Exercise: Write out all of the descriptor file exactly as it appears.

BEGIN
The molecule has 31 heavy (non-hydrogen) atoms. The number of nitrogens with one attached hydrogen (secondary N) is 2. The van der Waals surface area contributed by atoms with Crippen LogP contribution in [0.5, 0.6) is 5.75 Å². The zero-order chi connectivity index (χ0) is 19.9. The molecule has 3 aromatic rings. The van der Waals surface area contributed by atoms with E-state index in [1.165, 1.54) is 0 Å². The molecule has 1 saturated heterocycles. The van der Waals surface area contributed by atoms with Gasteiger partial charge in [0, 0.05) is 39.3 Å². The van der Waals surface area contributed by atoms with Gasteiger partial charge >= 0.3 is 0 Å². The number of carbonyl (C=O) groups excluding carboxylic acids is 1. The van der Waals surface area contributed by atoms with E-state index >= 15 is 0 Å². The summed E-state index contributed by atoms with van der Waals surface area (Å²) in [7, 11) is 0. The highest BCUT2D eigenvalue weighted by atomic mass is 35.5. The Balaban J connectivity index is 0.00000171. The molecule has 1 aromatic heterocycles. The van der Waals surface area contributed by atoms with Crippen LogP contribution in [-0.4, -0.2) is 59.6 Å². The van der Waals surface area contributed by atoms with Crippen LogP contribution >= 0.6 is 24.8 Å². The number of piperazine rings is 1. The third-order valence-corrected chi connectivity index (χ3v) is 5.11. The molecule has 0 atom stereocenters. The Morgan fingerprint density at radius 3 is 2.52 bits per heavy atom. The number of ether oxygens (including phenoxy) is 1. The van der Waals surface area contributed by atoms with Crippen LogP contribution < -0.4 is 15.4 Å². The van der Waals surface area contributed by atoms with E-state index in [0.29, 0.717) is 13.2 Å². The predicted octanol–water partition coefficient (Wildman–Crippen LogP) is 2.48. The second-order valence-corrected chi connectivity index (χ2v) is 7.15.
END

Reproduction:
The molecule has 31 heavy (non-hydrogen) atoms. The number of nitrogens with one attached hydrogen (secondary N) is 2. The van der Waals surface area contributed by atoms with Crippen LogP contribution in [0.5, 0.6) is 5.75 Å². The zero-order chi connectivity index (χ0) is 19.9. The molecule has 3 aromatic rings. The van der Waals surface area contributed by atoms with E-state index in [1.165, 1.54) is 0 Å². The molecule has 1 saturated heterocycles. The van der Waals surface area contributed by atoms with Gasteiger partial charge in [0, 0.05) is 39.3 Å². The van der Waals surface area contributed by atoms with Gasteiger partial charge >= 0.3 is 0 Å². The number of carbonyl (C=O) groups excluding carboxylic acids is 1. The van der Waals surface area contributed by atoms with E-state index >= 15 is 0 Å². The summed E-state index contributed by atoms with van der Waals surface area (Å²) in [7, 11) is 0. The highest BCUT2D eigenvalue weighted by atomic mass is 35.5. The Balaban J connectivity index is 0.00000171. The molecule has 1 aromatic heterocycles. The van der Waals surface area contributed by atoms with Crippen LogP contribution in [-0.4, -0.2) is 59.6 Å². The van der Waals surface area contributed by atoms with Crippen LogP contribution >= 0.6 is 24.8 Å². The number of piperazine rings is 1. The third-order valence-corrected chi connectivity index (χ3v) is 5.11. The molecule has 0 atom stereocenters. The Morgan fingerprint density at radius 3 is 2.52 bits per heavy atom. The number of ether oxygens (including phenoxy) is 1. The van der Waals surface area contributed by atoms with Crippen LogP contribution < -0.4 is 15.4 Å². The van der Waals surface area contributed by atoms with E-state index in [0.29, 0.717) is 13.2 Å². The predicted octanol–water partition coefficient (Wildman–Crippen LogP) is 2.48. The second-order valence-corrected chi connectivity index (χ2v) is 7.15.